Terror Groups Increasingly Active, But How United Are Rebels?
Today’s Damascus bombing, the deadliest yet of Syria’s nascent civil war, has sparked a new flurry of concern about the growing role of terrorism in fighting the Assad regime, with government officials and foreign allies alleging “foreign backing” for the attacks.
There’s not much secret that Western and gulf nations have been cheerfully backing the rebels, hoping to secure favor with a new regime. With al-Qaeda and other al-Qaeda styled organizations ratcheting up their own participation, it is inevitable to question where these interests intersect.
Syrian officials say that the escalation proves that nations like Saudi Arabia are participating in backing the terrorist factions. Russian officials declined to name any specific nation, but seemed to concur with the assessment, saying that certain nations were “doing practical things so that the situation in Syria explodes in a literal and figurative sense.” Chinese officials likewise expressed opposition to the “outside military intervention.”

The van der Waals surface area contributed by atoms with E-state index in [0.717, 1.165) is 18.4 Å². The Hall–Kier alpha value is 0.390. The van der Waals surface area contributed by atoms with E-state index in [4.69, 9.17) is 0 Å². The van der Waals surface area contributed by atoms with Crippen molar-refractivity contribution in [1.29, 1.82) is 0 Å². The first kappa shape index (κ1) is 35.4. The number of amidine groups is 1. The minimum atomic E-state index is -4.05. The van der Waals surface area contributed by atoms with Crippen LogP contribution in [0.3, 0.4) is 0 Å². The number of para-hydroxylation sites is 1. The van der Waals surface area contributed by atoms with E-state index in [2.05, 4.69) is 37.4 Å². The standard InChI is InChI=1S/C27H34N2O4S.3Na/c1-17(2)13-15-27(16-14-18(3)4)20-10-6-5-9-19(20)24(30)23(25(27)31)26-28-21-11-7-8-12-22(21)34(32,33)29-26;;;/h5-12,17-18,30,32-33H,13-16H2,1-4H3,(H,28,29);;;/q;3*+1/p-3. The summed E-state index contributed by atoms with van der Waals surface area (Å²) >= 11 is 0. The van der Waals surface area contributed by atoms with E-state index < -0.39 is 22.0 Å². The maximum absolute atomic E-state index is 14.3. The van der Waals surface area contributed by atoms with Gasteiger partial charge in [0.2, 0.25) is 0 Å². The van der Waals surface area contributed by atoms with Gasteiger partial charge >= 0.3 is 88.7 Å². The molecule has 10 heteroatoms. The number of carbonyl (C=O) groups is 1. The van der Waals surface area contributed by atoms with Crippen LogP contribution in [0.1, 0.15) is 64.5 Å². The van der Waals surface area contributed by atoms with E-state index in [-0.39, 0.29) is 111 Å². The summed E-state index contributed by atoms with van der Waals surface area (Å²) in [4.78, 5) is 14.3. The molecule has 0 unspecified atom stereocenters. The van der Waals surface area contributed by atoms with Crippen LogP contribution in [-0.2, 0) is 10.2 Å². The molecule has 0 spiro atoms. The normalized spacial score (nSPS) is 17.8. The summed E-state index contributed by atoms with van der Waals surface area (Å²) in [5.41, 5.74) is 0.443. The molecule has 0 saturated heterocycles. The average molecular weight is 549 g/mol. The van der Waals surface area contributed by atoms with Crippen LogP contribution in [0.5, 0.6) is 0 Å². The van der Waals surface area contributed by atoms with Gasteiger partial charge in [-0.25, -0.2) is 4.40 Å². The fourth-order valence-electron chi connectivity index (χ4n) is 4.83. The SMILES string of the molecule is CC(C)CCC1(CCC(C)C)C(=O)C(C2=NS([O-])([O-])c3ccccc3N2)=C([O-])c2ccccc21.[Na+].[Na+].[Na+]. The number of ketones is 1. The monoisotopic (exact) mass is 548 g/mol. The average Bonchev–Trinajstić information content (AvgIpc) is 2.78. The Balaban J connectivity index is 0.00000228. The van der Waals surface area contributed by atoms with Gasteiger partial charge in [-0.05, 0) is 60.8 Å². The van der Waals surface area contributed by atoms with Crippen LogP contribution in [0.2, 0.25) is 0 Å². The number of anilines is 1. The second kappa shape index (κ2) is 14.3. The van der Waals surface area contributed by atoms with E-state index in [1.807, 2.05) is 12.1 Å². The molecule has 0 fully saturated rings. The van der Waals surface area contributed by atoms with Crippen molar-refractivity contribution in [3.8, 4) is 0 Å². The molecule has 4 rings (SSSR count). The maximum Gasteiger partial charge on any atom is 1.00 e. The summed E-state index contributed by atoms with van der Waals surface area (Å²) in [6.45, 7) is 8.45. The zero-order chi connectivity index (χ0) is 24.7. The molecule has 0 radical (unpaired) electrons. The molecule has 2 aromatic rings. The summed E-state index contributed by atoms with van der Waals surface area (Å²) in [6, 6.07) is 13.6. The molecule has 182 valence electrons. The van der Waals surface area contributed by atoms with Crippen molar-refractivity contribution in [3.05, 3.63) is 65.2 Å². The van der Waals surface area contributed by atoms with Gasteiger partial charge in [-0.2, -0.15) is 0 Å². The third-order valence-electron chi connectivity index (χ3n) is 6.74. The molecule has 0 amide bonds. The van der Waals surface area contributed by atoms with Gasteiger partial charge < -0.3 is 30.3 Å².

It is not at all clear, of course, what connections there might be between the terrorist groups and the more politically palatable rebel factions. Comparative Western ambivalence over massive bombings that kill scores of civilians is certain to add to the perception, whether true or not, that they don’t really care how Syria gets to regime change, so long as it gets there.
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